Who doesn't adore a dinner party? I've never met one I don't like. I should throw them more often, said the new mom who doesn't sleep and whose shower schedule is dismal. In lamenting my recent nonattendance of any social function (unfortunately, only a slight exaggeration), I got to thinking about who I'd invite to my fantasy dinner party. AND.
I put together a DREAM TEAM of dinner guests.
The rules of the game are simple: pick 12 people (living or dead, fictional or in the flesh, human or not) who you'd like to break bread with.
JESUS CHRIST, THE SON OF GOD
Speaking of breaking bread, He's the obvious first choice as one of the most dynamic people/deities to have ever lived. I can't think of anyone I'd rather interrogate. (What's it like walking on water? Creating the universe? Being the most perfect person who will ever live?) It's fair to say I have more questions for Him than I did for J.J. Abrams at the end of LOST. And clearly an excellent dinner guest. Can talk history, politics, agriculture (mustard seeds). Well-traveled (intergalactically even perhaps). Omnipotent yet humble. Tells charming parables. Plus if the party starts to lull, he can literally bring it back to life.
DAVID FOSTER WALLACE
Everyone is sick of hearing me talk about this dude. I'm sick of it, too. Sorry, I have a big time philosophical crush on him. I'd sit Jesus on the one side of me and him on the other so I could pick his brain for awhile. I would even let him wear that dumb bandana to dinner.
Every party needs a provocateur, and he is the stickiest stick in the muddiest mud. I'm sure he would end the party by making some ruinous hilarious comment. I wouldn't want to talk to him I think, just sit back and watch him work the table. Obviously, I would stick him at the opposite end of Christ and not serve him anything close to a Cobb salad.
I've got a strange obsession with him. (I want him to speak at my funeral.?) Also, he fills the quota for foreigner, and would likely make remarkably opaque comments about the transient nature of soufflés. ("The plight of the common house egg is horrendous. What has fate wrought for this helpless chicken embryo who is damned by the brutality of our appetites. Boiled, poached, fried, destroyed. Life taken before life can be fulfilled.")
Among his other conversational and improvisational skills, he does a great Werner Herzog.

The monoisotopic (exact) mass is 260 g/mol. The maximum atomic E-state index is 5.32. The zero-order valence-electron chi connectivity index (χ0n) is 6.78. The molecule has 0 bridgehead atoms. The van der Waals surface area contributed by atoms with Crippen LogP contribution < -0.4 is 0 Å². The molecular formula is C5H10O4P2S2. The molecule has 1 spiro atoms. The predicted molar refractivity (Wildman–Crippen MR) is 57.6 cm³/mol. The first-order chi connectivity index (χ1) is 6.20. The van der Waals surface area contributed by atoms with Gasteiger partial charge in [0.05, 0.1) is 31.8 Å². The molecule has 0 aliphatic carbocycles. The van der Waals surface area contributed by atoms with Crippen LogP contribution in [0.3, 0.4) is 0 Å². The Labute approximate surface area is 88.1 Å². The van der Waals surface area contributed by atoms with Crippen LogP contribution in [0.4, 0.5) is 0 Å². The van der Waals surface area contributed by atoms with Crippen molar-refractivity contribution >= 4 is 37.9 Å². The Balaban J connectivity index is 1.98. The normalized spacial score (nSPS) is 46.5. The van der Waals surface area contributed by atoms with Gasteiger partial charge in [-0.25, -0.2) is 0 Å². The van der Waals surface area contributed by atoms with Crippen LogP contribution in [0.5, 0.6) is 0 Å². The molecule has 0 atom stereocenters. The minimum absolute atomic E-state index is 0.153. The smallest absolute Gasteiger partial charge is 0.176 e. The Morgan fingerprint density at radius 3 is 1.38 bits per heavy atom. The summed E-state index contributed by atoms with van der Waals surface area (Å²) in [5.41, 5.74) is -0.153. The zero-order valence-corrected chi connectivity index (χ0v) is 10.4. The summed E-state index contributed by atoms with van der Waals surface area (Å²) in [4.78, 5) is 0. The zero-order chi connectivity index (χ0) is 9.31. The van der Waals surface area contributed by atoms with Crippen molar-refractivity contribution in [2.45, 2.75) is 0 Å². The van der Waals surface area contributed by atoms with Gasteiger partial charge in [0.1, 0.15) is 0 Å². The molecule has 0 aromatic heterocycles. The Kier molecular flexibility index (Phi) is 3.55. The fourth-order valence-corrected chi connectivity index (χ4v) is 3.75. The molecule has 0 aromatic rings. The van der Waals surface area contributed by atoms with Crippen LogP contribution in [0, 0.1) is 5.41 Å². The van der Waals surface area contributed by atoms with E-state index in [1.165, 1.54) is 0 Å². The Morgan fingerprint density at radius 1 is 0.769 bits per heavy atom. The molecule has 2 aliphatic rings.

Lest my dinner party get too sausagey, I'd pick this Georgian heroine to level the playing field. She's smart, observant, witty, and one of the best female protagonists of all time. (Yo Lizzy Bennet, I'm really happy for you, Imma let you finish, but Elinor Dashwood is one of the best period piece heroines of all time! Of all time!). I think she could be my literary BFF. I'd put her next to DFW, and hope they'd hit it off. It which would make a fantastical romantic match for the ages.
Clearly the top choice for dinner party doyenne, she does current events better than anyone and can talk on really any subject. And I could count on her to dress for the occasion, dinner jacket and tie.
It was down to him or George Bailey to fill the Integrity/Moral Fictional Figure slot, and I think Saul is a little more flawed and interesting. What is it with Saul that you just want to like confess all your sins to him? He's that weird combination of father figure, professional mentor, love interest and best friend rolled in one. One of the best characters on the small screen in a long while.
My dinner party needs some Old Hollywood glamour and glitz, and I think she's one of the snappiest characters to hit the silver screen. Just wind up this bon vivant and watch her go! She sings! She cries! She adds the perfect amount of drama and snark to any occasion. She'd sit next to Mr. David. Fasten your seatbelts, it's going to be a bumpy night with Margo at the table.
Who doesn't love Bill Cosby. Or chocolate pudding. Both of which should be present and abundant at any good dinner party.
The only person I love more from FNL than Coach Taylor is his wife. She could sagely dispense her advice to all guests in that lovely drawl. I think I'd put her next to Herzog. I'd love to hear those accents next to each other.
PAUL NEWMAN, CIRCA 1960
Ok, now how can I make this real?